Jailbird takes us into a fractured and comic, pure Vonnegut world of high crimes and misdemeanors in government—and in the heart. This wry tale follows bumbling bureaucrat Walter F. Starbuck from Harvard to the Nixon White House to the penitentiary as Watergate’s least known co-conspirator. But the humor turns dark when Vonnegut shines his spotlight on the cold hearts and calculated greed of the mighty, giving a razor-sharp edge to an unforgettable portrait of power and politics in our times.

I don’t know what to say about this. Kurt Vonnegut is one of those authors that “everyone” loves without question. But I really have no idea what I just read.

When I could keep the thread, it was really good. It was an interesting, historical fiction commentary about the Watergate scandal and greed in America.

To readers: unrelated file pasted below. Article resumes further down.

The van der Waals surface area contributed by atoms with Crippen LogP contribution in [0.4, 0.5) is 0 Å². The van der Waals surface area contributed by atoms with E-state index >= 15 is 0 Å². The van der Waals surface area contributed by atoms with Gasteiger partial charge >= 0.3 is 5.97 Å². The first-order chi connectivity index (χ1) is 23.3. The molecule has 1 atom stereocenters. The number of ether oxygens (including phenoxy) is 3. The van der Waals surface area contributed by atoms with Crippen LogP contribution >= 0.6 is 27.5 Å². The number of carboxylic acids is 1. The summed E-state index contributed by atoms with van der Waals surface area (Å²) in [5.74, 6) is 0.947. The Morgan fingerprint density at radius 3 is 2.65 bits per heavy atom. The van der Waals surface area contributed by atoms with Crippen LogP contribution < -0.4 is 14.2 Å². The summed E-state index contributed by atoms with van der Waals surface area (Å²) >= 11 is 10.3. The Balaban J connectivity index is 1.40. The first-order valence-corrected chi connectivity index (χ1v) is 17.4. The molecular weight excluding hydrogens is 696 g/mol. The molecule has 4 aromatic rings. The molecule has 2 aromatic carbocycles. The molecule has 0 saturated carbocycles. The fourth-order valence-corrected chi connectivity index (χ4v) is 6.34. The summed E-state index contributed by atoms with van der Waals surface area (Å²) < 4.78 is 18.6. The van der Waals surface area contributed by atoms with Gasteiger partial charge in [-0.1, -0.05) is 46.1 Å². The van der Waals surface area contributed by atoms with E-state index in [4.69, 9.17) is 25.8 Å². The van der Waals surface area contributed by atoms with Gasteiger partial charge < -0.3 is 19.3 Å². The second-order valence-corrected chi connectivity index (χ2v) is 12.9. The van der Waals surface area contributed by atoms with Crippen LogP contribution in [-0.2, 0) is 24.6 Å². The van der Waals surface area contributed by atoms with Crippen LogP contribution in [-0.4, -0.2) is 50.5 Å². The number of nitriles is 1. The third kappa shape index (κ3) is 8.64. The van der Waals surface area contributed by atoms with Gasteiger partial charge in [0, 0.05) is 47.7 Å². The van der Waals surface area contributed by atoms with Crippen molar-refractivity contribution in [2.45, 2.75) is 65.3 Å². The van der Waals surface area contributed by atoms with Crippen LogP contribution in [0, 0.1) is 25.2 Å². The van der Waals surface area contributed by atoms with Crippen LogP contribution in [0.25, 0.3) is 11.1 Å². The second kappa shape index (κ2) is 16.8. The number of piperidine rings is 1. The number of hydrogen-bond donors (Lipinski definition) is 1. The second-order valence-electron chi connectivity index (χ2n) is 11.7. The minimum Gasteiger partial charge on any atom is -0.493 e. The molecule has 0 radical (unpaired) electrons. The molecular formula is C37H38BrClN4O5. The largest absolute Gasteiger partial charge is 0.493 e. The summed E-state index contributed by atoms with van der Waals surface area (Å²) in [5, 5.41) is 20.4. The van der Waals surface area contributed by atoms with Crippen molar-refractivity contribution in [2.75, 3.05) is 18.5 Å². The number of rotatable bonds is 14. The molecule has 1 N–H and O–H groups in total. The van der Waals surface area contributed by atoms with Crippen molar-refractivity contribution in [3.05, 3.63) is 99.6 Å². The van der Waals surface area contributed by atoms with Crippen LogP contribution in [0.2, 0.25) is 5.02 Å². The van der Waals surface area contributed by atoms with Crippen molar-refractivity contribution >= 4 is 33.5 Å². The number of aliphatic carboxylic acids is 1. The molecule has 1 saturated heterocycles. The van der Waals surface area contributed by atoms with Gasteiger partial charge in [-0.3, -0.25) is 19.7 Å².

But it was SO HARD to keep the thread. Vonnegut jumps all over the place, his thoughts are far from linear–more like a scatterplot than a linegraph. I want to take scissors and cut out everything that makes sense and piece it all back together again. This is just a weird, weird book.



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